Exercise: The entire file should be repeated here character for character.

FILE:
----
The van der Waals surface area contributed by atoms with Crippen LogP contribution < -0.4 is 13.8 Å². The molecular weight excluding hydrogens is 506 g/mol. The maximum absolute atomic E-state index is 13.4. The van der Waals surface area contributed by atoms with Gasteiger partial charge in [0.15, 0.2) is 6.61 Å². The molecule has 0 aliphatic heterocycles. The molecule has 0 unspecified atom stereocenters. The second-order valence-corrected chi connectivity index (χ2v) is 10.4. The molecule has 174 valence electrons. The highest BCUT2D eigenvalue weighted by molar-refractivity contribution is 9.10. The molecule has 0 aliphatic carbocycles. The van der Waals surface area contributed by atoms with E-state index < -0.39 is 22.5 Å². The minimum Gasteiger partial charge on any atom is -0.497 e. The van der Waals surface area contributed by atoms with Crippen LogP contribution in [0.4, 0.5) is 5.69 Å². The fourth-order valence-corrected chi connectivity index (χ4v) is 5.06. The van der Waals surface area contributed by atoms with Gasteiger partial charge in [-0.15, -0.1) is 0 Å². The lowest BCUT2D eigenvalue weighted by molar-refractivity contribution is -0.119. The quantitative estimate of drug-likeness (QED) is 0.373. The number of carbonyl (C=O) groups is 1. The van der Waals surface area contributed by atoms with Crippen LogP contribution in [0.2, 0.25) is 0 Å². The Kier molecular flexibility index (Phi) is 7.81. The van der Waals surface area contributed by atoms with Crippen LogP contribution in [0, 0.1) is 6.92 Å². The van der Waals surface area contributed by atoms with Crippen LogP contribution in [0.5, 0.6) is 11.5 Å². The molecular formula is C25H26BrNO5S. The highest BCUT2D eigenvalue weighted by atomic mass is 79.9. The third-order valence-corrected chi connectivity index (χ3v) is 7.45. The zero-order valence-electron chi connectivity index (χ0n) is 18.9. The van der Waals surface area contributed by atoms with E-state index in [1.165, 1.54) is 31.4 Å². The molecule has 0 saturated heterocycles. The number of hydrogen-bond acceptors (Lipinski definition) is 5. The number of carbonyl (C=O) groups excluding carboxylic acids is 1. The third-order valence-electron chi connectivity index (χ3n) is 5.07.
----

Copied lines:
The van der Waals surface area contributed by atoms with Crippen LogP contribution < -0.4 is 13.8 Å². The molecular weight excluding hydrogens is 506 g/mol. The maximum absolute atomic E-state index is 13.4. The van der Waals surface area contributed by atoms with Gasteiger partial charge in [0.15, 0.2) is 6.61 Å². The molecule has 0 aliphatic heterocycles. The molecule has 0 unspecified atom stereocenters. The second-order valence-corrected chi connectivity index (χ2v) is 10.4. The molecule has 174 valence electrons. The highest BCUT2D eigenvalue weighted by molar-refractivity contribution is 9.10. The molecule has 0 aliphatic carbocycles. The van der Waals surface area contributed by atoms with E-state index < -0.39 is 22.5 Å². The minimum Gasteiger partial charge on any atom is -0.497 e. The van der Waals surface area contributed by atoms with Crippen LogP contribution in [0.4, 0.5) is 5.69 Å². The fourth-order valence-corrected chi connectivity index (χ4v) is 5.06. The van der Waals surface area contributed by atoms with Gasteiger partial charge in [-0.15, -0.1) is 0 Å². The lowest BCUT2D eigenvalue weighted by molar-refractivity contribution is -0.119. The quantitative estimate of drug-likeness (QED) is 0.373. The number of carbonyl (C=O) groups is 1. The van der Waals surface area contributed by atoms with Crippen LogP contribution in [0.2, 0.25) is 0 Å². The Kier molecular flexibility index (Phi) is 7.81. The van der Waals surface area contributed by atoms with Crippen LogP contribution in [0, 0.1) is 6.92 Å². The van der Waals surface area contributed by atoms with Crippen LogP contribution in [0.5, 0.6) is 11.5 Å². The molecular formula is C25H26BrNO5S. The highest BCUT2D eigenvalue weighted by atomic mass is 79.9. The third-order valence-corrected chi connectivity index (χ3v) is 7.45. The zero-order valence-electron chi connectivity index (χ0n) is 18.9. The van der Waals surface area contributed by atoms with E-state index in [1.165, 1.54) is 31.4 Å². The molecule has 0 saturated heterocycles. The number of hydrogen-bond acceptors (Lipinski definition) is 5. The number of carbonyl (C=O) groups excluding carboxylic acids is 1. The third-order valence-electron chi connectivity index (χ3n) is 5.07.